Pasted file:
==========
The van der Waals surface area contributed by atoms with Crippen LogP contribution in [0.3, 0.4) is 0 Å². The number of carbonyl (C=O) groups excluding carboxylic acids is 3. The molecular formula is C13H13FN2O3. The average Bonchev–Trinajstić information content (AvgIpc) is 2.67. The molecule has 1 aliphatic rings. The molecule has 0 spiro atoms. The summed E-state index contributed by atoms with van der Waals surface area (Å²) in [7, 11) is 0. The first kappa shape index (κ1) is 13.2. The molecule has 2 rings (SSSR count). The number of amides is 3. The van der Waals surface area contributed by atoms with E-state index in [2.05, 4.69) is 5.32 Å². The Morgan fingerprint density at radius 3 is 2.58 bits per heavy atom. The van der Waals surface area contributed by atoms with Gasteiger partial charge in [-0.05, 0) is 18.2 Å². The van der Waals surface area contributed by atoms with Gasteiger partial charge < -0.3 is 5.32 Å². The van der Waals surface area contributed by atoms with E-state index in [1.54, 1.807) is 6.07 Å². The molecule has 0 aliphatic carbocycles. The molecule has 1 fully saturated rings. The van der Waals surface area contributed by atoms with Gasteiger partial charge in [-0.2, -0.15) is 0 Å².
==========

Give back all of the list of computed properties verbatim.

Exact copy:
The van der Waals surface area contributed by atoms with Crippen LogP contribution in [0.3, 0.4) is 0 Å². The number of carbonyl (C=O) groups excluding carboxylic acids is 3. The molecular formula is C13H13FN2O3. The average Bonchev–Trinajstić information content (AvgIpc) is 2.67. The molecule has 1 aliphatic rings. The molecule has 0 spiro atoms. The summed E-state index contributed by atoms with van der Waals surface area (Å²) in [7, 11) is 0. The first kappa shape index (κ1) is 13.2. The molecule has 2 rings (SSSR count). The number of amides is 3. The van der Waals surface area contributed by atoms with E-state index in [2.05, 4.69) is 5.32 Å². The Morgan fingerprint density at radius 3 is 2.58 bits per heavy atom. The van der Waals surface area contributed by atoms with Gasteiger partial charge in [-0.05, 0) is 18.2 Å². The van der Waals surface area contributed by atoms with Gasteiger partial charge < -0.3 is 5.32 Å². The van der Waals surface area contributed by atoms with E-state index in [1.54, 1.807) is 6.07 Å². The molecule has 0 aliphatic carbocycles. The molecule has 1 fully saturated rings. The van der Waals surface area contributed by atoms with Gasteiger partial charge in [-0.2, -0.15) is 0 Å².